Two Sides of Legalism

A reporter goes up to smokers in a New York City park and asks them to put out their cigarettes. It’s an experiment, because smoking in such public places could possibly become illegal there.

A few smokers approached in parks were courteous, or cowed, enough to put out their cigarettes, or at least to move. “I’m not that militant,” said Nick Whalen, a 22-year-old photojournalist.

But several reacted legalistically.

“I don’t see any sign saying I can’t smoke,” said Ken Dorazio, who described himself as “in the twilight of a mediocre career on Wall Street,” as he sat in Bryant Park smoking a cigar and consulting his BlackBerry.

My question: what does legalistically mean to this reporter? To most Christians it means “an excessive focus on following rules” (barely anyone, in my experience, uses it to speak of works salvation). An excessive focus on following rules may mean legislating every aspect of life, but there’s a flip side to legalism that this reporter hit: legalism is insisting I can do what I want when the rules don’t cover my situation.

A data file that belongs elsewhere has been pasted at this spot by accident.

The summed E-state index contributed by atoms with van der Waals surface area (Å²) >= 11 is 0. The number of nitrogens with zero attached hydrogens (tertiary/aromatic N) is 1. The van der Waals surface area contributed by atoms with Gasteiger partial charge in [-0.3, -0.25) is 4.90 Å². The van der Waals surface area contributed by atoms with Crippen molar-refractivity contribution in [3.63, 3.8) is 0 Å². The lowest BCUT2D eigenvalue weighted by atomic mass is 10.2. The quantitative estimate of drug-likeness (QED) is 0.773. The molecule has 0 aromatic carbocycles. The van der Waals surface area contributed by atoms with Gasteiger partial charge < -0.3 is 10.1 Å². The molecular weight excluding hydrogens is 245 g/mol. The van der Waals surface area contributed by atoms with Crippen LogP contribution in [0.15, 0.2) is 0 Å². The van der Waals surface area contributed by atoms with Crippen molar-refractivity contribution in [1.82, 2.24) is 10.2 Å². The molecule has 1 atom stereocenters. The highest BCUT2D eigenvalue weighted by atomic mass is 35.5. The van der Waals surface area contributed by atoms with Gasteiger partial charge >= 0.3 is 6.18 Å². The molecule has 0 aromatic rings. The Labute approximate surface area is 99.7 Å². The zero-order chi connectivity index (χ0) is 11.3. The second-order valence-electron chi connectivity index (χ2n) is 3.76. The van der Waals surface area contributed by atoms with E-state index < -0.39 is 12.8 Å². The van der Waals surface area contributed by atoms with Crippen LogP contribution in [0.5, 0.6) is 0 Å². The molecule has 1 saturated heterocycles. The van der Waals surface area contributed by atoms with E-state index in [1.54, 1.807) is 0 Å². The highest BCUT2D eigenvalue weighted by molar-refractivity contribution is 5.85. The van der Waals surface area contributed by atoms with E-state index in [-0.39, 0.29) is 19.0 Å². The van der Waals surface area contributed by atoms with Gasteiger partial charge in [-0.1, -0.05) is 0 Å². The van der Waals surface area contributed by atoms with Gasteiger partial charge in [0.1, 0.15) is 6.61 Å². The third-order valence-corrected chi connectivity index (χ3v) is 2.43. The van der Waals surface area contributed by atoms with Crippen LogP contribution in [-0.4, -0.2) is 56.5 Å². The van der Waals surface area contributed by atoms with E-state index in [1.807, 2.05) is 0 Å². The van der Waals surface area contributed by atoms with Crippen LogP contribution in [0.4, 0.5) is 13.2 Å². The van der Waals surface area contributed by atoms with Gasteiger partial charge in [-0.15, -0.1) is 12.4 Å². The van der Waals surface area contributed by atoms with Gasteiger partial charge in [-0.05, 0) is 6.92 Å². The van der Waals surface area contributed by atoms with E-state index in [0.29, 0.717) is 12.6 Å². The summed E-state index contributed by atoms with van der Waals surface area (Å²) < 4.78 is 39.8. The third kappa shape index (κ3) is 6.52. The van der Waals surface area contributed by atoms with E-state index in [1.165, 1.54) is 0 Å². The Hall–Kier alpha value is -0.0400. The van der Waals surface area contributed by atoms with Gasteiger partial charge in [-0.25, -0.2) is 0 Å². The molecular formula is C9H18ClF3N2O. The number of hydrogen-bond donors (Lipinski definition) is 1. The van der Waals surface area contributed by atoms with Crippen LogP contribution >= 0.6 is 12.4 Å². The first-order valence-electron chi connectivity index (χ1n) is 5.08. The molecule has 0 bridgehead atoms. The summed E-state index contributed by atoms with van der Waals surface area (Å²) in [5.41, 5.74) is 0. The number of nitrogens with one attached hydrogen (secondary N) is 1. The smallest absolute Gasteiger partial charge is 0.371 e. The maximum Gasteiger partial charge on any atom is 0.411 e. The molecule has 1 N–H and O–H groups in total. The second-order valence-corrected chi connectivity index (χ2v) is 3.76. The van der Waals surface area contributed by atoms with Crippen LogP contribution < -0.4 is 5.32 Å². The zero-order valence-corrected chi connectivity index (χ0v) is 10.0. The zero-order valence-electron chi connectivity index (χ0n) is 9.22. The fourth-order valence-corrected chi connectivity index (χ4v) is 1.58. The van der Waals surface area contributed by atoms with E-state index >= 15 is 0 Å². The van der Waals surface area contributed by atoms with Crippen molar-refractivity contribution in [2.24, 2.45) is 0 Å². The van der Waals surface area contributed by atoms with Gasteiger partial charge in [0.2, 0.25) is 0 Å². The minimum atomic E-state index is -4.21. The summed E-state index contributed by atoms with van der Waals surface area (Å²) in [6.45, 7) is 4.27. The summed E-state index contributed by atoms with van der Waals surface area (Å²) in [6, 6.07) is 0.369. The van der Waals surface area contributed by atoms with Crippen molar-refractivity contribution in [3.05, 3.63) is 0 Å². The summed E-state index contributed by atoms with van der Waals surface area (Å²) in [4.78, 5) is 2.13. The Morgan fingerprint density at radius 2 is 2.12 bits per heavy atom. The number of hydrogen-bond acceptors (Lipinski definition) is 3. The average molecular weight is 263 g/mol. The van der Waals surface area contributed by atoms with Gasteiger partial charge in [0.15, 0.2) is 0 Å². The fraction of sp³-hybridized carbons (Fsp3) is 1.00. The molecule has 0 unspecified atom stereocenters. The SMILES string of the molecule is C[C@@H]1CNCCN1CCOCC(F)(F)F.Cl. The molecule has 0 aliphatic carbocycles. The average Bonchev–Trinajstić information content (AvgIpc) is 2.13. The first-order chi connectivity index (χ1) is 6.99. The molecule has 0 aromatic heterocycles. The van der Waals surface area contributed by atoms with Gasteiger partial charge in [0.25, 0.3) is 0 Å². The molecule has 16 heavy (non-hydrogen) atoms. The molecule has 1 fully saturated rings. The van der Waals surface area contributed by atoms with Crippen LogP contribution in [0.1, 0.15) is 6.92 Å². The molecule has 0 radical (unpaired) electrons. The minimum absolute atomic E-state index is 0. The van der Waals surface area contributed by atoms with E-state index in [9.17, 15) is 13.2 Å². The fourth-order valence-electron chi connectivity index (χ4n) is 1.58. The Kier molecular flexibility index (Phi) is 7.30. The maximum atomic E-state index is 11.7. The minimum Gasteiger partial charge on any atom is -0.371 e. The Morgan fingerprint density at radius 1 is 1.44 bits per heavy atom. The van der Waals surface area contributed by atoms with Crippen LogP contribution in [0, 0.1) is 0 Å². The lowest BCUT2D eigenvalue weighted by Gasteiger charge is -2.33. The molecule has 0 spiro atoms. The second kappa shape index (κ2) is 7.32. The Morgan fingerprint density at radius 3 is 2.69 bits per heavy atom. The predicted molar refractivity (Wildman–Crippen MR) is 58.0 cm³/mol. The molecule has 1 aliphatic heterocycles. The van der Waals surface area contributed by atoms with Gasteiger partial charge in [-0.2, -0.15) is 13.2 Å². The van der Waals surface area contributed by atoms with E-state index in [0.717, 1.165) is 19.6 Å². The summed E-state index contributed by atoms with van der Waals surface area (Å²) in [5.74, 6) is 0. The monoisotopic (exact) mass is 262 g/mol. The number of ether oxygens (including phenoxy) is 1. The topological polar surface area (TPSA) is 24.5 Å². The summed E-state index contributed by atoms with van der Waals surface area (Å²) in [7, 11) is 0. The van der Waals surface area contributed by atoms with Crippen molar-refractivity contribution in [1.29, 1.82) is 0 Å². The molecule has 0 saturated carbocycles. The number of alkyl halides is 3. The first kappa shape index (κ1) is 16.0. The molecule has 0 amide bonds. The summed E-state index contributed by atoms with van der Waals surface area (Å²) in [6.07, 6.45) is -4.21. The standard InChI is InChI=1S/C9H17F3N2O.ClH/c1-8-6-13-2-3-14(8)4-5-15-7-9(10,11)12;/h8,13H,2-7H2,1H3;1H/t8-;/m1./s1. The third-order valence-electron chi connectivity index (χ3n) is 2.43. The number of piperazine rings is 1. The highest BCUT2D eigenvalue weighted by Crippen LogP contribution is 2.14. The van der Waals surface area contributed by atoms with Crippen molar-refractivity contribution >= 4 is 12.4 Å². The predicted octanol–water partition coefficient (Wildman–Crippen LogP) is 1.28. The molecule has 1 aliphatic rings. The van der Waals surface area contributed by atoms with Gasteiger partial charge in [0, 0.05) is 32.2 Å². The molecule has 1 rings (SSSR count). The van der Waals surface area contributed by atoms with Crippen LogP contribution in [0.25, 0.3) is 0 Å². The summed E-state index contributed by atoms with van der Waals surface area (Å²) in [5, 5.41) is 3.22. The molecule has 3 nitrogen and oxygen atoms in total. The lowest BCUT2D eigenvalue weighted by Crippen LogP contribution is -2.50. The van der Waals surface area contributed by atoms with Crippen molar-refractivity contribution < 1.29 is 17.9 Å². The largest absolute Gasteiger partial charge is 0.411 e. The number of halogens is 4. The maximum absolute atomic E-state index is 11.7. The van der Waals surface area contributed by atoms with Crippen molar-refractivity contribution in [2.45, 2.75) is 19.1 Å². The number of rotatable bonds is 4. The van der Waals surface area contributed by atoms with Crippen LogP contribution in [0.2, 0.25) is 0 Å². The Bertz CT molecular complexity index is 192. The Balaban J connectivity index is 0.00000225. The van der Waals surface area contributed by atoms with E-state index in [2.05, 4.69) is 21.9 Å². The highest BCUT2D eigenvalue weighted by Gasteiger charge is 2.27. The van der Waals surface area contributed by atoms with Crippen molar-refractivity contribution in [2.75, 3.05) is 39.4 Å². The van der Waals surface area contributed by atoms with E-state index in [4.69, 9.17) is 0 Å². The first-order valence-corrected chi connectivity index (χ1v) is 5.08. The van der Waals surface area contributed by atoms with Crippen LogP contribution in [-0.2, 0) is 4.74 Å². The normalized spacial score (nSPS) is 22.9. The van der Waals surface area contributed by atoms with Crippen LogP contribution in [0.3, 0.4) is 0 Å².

The problem with any Christian who tries this evasion is that the Bible has put up barriers on all the exit ramps.

  • “As he who called you is holy, you also be holy in all your conduct” (1 Pet 1:15.)
  • “Take no part in the unfruitful works of darkness, but instead expose them” (Eph 5:11).
  • “But put on the Lord Jesus Christ, and make no provision for the flesh, to gratify its desires” (Rom 13:14).
  • “Do not be unequally yoked with unbelievers. For what partnership has righteousness with lawlessness? Or what fellowship has light with darkness?” (2 Cor 6:14).
  • “Whether you eat or drink, or whatever you do, do all to the glory of God” (1 Cor 10:31).

These are what my pastor calls “general scriptural prohibitions.” There is nothing in life that is not covered by “the rules.” Be holy in all your conduct. Whatever you do, glorify God.

This does not mean that the Bible is legalistic in the first sense I mentioned—excessive focus on following rules—because implied in that aspect of legalism is an externalism that is obviously foreign to the “pure religion” of Scripture. The Bible does command everyone to obey God’s laws, but God’s most important laws are internal (Matt 22:37-40). If you truly obey God’s commands to love Him and your neighbor—with all of you and as much as you love yourself, respectively—you will never be a legalist in any sense.

Author: Mark Ward

PhD in NT; theological writer for Faithlife; former high school Bible textbook author for BJU Press; husband; father; ultimate frisbee player; member of the body of Christ.

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